Workers Compensation - Injuries on the Job Basic Rights and Obligations in New Jersey, Workplace Accidents, Construction Site Injury in NJ
When the Workers' Compensation Act was passed many years ago it was probably the first true "no fault" law in this State. With some very narrow exceptions, the question of negligence (fault) is not an issue if a worker is hurt on the job. Whether or not the employer is at fault has no impact on the worth of a case. In cases involving injuries suffered in connection with employment, your lawyer will represent you without payment in advance.
(1) the right to medical treatment;
(2) the right to receive payment (temporary disability) for lost time; and
(3) the right to receive payment for any after-effects of the injury if the after-effects are found to be permanent (partial permanent disability).
If you are injured, you should immediately report the accident. Make sure an accident report is filled out and write down the names of all witnesses.
When a worker is injured on the job, the employer or the employer's insurance company are obligated to furnish and pay for medical treatment. However, in New Jersey, the employer has the right to select the doctors who will provide that treatment, since it's the employer or its insurance company who is responsible for payment of medical expenses. It follows that if the worker does not go to the authorized treating doctor, then the employer will generally not be responsible for payment of the medical expenses. When an employee is hurt on the job, the employee is entitled to receive temporary disability benefits of 70% of wages up to an amount set by the State. For example, the maximum amount for an injury in 1997 is $496 per week. These benefits are payable on a retroactive basis if the employee is out at least seven (7) days and the treating doctor certifies that the employee cannot work.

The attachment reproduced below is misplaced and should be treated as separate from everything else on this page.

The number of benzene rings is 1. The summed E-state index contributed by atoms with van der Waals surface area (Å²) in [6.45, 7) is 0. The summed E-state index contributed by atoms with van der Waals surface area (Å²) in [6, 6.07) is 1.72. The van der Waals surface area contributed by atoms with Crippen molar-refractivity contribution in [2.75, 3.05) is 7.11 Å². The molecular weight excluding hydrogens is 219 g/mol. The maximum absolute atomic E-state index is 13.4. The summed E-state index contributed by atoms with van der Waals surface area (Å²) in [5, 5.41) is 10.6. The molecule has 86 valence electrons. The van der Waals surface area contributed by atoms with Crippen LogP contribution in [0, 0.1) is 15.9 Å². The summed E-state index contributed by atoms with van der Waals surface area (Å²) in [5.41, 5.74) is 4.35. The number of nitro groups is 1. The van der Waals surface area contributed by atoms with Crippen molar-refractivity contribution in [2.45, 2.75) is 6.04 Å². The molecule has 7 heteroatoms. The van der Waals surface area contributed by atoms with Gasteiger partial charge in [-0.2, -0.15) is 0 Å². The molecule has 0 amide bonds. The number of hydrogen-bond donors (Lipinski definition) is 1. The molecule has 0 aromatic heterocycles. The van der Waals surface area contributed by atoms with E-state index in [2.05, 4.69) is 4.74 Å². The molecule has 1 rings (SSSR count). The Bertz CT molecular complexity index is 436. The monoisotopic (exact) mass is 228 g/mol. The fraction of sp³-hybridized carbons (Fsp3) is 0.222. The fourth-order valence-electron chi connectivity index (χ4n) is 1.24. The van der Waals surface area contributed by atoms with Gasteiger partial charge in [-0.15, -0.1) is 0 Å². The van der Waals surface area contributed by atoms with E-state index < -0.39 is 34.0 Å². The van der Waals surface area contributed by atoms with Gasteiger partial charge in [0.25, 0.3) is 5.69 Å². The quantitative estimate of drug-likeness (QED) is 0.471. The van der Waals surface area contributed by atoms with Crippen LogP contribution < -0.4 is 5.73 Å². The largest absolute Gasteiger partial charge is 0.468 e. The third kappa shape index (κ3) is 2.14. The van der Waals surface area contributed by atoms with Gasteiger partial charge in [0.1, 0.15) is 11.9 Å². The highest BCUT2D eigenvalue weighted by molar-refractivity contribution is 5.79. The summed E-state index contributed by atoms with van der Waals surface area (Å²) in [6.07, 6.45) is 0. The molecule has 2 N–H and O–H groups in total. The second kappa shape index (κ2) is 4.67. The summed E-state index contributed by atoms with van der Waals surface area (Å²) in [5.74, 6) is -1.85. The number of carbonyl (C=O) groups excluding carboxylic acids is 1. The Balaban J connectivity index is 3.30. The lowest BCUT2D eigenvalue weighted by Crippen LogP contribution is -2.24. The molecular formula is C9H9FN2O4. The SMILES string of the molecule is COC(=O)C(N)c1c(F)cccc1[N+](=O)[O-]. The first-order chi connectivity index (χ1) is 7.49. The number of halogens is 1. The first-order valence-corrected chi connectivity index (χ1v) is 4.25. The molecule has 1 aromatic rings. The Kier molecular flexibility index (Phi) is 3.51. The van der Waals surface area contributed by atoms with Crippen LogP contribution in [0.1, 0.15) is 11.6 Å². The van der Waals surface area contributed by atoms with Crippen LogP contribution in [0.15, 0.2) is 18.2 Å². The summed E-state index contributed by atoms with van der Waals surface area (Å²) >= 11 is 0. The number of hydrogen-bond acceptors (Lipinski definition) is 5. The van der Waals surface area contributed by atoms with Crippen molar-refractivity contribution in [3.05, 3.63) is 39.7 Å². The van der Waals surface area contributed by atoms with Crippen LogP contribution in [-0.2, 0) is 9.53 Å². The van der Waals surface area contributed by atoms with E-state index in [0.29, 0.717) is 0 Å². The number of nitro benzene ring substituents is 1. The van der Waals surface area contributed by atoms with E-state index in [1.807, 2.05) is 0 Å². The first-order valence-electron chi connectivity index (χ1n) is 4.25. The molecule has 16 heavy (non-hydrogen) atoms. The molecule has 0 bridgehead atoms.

In general, temporary disability benefits will continue to be paid so long as the workers' treating doctor certifies that the employee cannot work.
When medical treatment is completed and the employee is able to return to work, there may be a basis for payment to the employee of benefits for the after-effects of the injury. This is called partial permanent disability and is based on a schedule which utilizes a system of assigning value to each part of the body on a scale of 1% to 100%.
Generally, the issue of partial permanent disability is resolved by filing a claim in the Division of Workers' Compensation. A lawyer who represents a claimant before the Division of Workers' Compensation may not charge any fee in advance. An Administrative Law Judge who hears the case will set the fee (never more than 20%) and if there is no recovery, an attorney will not be allowed a fee.
Finally, disposition of a claim in the Division of Workers' Compensation will not always operate to end a claim. There are rights and obligations on the part of both the employer and the employee.
Since an employee is not obligated to pay a fee in a workers' compensation case unless awarded by the Court, it would make sense for the employee to immediately consult an attorney to protect his/her rights.
The employee should also be aware of the fact that there are time limits regarding the reporting of accidents. The safest approach is, of course, to report a work related accident immediately, even if it seems relatively minor at the time. Failure to report an accident can cause delays in receiving temporary disability and other benefits.
When you meet with a worker's compensation attorney, the following information will be requested from you:
1. Name, address and telephone number.
2. Name, address and telephone number of employer.
3. Name, address and telephone number of any union the client is a member of , along with full details of any union benefits that may have been received or to which the client has a right. (There may be a union benefit plan which provides the employee with payments for drugs and medical bills in addition to workers' compensation benefits.)